Abstract: Most wear testing of orthopedic implant materials is undertaken with dilute bovine serum used as the lubricant. However, dilute bovine serum is different to the synovial fluid in which natural and artificial joints must operate. As part of a search for a lubricant which more closely resembles synovial fluid, a lubricant based on a mixture of sodium alginate and gellan gum, and which aimed to match the rheology of synovial fluid, was produced. It was employed in a wear test of ultra high molecular weight polyethylene pins rubbing against a metallic counterface. The test rig applied multidirectional motion to the test pins and had previously been shown to reproduce clinically relevant wear factors for ultra high molecular weight polyethylene. After 2.4 million cycles (125 km) of sliding in the presence of the new lubricant, a mean wear factor of 0.099 × 10−6 mm3/Nm was measured for the ultra high molecular weight polyethylene pins. This was over an order of magnitude less than when bovine serum was used as a lubricant. In addition, there was evidence of a transfer film on the test plates. Such transfer films are not seen clinically. The search for a lubricant more closely matching synovial fluid continues.
Abstract: Engine oils undergo oxidative degradation and wears out during service. Hence it is important to characterize ageing of engine oils at different simulated conditions to evaluate the performance of existing oils and also design new formulations. This work focuses on characterizing the thermo-oxidative degradation of synthetic and semi-synthetic engine oils aged at 120, 149 and 200 °C. Apparent activation energy of decomposition of aged oils evaluated using the isoconversional Kissinger-Akahira-Sunose technique was used as a thermal stability marker. The temporal variation of stability at different ageing temperatures was corroborated with kinematic viscosity, oxidation, sulfation and nitration indices, total base number, antiwear additive content and molecular structure of the organic species present in the oils. At the lowest temperature employed, synthetic oil underwent higher rate of oxidation, while semi-synthetic oil was stable for longer time periods. At higher temperatures, the initial rate of change of average apparent activation energy of synthetic oil correlated well with a similar variation in oxidation number. A mixture of long chain linear, branched, and cyclic hydrocarbons were observed when semi-synthetic oil was degraded at higher temperatures.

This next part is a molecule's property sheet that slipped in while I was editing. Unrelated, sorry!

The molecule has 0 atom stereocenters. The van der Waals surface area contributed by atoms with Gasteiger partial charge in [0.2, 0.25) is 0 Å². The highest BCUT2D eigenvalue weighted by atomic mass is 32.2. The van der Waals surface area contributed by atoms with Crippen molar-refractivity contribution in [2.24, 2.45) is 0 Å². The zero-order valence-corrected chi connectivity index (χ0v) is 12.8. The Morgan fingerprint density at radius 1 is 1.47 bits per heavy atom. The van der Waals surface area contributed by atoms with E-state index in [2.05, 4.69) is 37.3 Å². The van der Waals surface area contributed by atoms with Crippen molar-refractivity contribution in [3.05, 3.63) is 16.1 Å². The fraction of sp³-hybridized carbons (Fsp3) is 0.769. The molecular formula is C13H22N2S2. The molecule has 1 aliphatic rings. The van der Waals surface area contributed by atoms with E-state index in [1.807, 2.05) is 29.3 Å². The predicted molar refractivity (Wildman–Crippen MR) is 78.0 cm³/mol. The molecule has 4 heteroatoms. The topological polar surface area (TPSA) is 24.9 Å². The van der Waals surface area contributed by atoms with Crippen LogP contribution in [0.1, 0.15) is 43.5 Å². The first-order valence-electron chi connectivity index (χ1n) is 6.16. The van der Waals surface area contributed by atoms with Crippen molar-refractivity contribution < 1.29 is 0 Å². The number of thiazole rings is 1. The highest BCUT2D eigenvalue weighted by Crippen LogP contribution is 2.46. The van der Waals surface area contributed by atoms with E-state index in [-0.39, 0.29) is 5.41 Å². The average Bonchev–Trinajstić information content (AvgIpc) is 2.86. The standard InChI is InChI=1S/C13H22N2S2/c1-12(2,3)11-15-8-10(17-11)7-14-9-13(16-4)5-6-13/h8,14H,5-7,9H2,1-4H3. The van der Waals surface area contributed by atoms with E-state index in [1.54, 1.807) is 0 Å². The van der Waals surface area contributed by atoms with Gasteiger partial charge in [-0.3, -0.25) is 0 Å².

Abstract: Journal bearing misalignment arise generally from the shaft deformation under load, deflection of the shaft, manufacturing and assembly errors, improper installation, and asymmetric loading. During operations, misalignment has a considerable effect on the static and dynamic performances. It could cause wear, vibration and even system failure. In this article, a literature review of misalignment of the journal bearings is presented. The basic theory for the misalignment and some results for the circular journal bearing are also presented to show the general trends of the misalignment.
Abstract: The aim of the present study was to evaluate the biotribology of current surface modifications on femoral heads in terms of wettability, polyethylene wear and ion-release behavior. Three 36 mm diameter ion-treated CoCr heads and three 36 mm diameter TiNbN-coated CoCr heads were articulated against sequentially cross-linked polyethylene inserts (X3) in a hip joint simulator, according to ISO 14242. Within the scope of the study, the cobalt ion release in the lubricant, as well as contact angles at the bearing surfaces, were investigated and compared to 36 mm alumina ceramic femoral heads over a period of 5 million cycles. The mean volumetric wear rates were 2.15 ± 0.18 mm3·million cycles−1 in articulation against the ion-treated CoCr head, 2.66 ± 0.40 mm3·million cycles−1 for the coupling with the TiNbN-coated heads and 2.17 ± 0.40 mm3·million cycles−1 for the ceramic heads. The TiNbN-coated femoral heads showed a better wettability and a lower ion level in comparison to the ion-treated CoCr heads. Consequently, the low volumes of wear debris, which is comparable to ceramics, and the low concentration of metal ions in the lubrication justifies the use of coated femoral heads.
Abstract: With the demand for turbomachinery to operate at higher speeds, loads, and power, fluid film bearings that support turbomachinery must be capable of operating in these more demanding applications. Thrust bearings operating at high speeds and loads can experience high surface temperatures and thin fluid film thickness. Typically, babbitt (white metal) is the bearing lining material for most turbomachinery bearings but is limited in operating temperature and allowable film thickness. Polymer based materials are alternative materials that can operate at high temperatures and with thin films and have been in use for many decades in high load applications, such as electric submersible pumps (ESP). Test results of polymer lined thrust bearings subjected to modern turbomachinery speeds and loads are presented and compared to babbitt lined bearings of the same design and under similar conditions. The test results show polymer lined thrust bearings can operate at higher bearing unit loads than babbitt.